The Conspirator Theories

The Conspirator Movie Poster
The Conspirator Movie Poster

So I just saw the movie The Conspirator last night, opening in the District on the same day that Abraham Lincoln died – April 15, 146 years ago.

I missed the red carpet premiere at Ford’s Theatre last week – complete with director Robert Redford and all the movie’s stars, including Robin Wright, James McAvoy, and Kevin Cline.

But I did get to see the film just three blocks from Ford’s Theatre, where the 16th president was shot on April 14.

And I was just one block away from the boarding house of one of the alleged conspirators, Mary Surratt, whose trial is the subject of the film.

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The Capital of Macaroni

Historical trends come and go in the District, and food trends are no exception.

After a history of culinary neglect, Washington is now considered to be a foodie haven, with new restaurants, star chefs, and now food trucks coming to the city in droves.

Top-Chef-DC-Poster
Season 7 of Top Chef was set in the District.

It’s currently home to two Top Chef stars – recent All-Star runner-up Mike Isabella, who is opening his Italian restaurant Graffiato in Chinatown, and Spike Mendelsohn, who helms a burger joint (Good Stuff Eatery) and pizza place (We, the Pizza) next door to each other on Capitol Hill.

The District even hosted a season of Top Chef, just a block away from where I live.

But for a town that used to be known only for its steakhouses and formal French restaurants, D.C. has had to import much of its food culture from other cities.

Recent food fads like upscale burgers and cupcakes (not served together, luckily) have their origins in nearby New York.

Right now, macaroni and cheese is having a resurgence of popularity in the

District, as evidenced by the success of the gourmet food truck CapMacDC.

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The District’s Lunar New Year Celebration

Yesterday I attended the CCBA Lunar New Year Celebration – or in other words, the District’s annual Chinatown parade.

It’s held on the first Sunday of each lunar new year, and organized by the Chinese Consolidated Benevolent Association – an umbrella group of organizations that have governed D.C.’s Chinatown since its early days.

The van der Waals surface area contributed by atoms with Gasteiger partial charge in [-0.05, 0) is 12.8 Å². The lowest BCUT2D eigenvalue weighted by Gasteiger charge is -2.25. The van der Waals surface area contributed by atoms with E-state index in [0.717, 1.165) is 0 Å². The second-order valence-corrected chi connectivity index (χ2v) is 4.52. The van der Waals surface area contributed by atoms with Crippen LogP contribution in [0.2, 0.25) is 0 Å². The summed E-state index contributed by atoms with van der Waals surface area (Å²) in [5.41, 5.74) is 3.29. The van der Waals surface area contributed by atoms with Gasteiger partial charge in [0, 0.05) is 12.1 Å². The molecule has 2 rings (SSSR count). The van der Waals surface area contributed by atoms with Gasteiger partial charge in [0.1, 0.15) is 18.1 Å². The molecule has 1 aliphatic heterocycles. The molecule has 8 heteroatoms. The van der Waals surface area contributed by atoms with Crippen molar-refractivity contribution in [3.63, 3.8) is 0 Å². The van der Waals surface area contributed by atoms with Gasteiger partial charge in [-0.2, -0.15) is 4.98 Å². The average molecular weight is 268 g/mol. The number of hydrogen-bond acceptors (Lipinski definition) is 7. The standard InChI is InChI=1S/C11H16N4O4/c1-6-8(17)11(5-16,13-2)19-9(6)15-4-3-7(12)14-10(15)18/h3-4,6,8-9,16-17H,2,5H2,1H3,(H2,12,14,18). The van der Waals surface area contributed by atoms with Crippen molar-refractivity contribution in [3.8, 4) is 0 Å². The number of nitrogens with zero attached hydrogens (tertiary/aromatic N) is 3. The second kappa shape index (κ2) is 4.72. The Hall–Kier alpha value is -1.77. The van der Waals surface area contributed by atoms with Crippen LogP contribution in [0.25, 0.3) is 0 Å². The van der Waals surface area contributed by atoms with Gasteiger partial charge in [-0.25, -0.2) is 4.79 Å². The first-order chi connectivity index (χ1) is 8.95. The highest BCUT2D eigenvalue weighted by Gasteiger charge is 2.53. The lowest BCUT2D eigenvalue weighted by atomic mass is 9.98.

It’s amazing the kind of access you can get with a little bit of confidence and a professional-looking camera. The police let me through the crowd barriers and even onto the stage to take photos, and I enjoyed taking advantage of my New Media status for the day.

Take a look at the slideshow for a taste of the day’s festivities, starting with what I had for lunch in Chinatown.

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Gateway to D.C.’s Chinatown

Happy Chinese Lunar New Year, from Washington, D.C.’s Chinatown…

I’m writing this blog from Chinatown Coffee Co., a gem of a coffee shop on H Street NW.

As we officially enter the Year of the Rabbit, I thought this would be a fitting day to write about the most visible symbol of the District’s historic Chinese neighborhood, the Friendship Archway.

DC Chinatown Friendship Arch
D.C.’s Chinatown Friendship Arch

Just a few blocks from where I’m sitting, it spans H Street NW at its intersection with 7th  St., which is considered the heart of Chinatown.

It was designed by Chinese-born local architect Alfred Liu and built by expert Chinese artisans from the Beijing Ancient Architecural Construction Corp.

The finished product melded Ming and Qing dynasty styles, boasting seven roofs, 700 tiles, and more than 280 dragons and other classical decorative features.

Measuring 75 feet across and towering about 50 feet above H Street, it’s supposed to be the largest, single-span archway in the world.

But the characters in the middle – which mean “Chinese District” – announce what is perhaps one of the country’s smallest Chinatowns.

 

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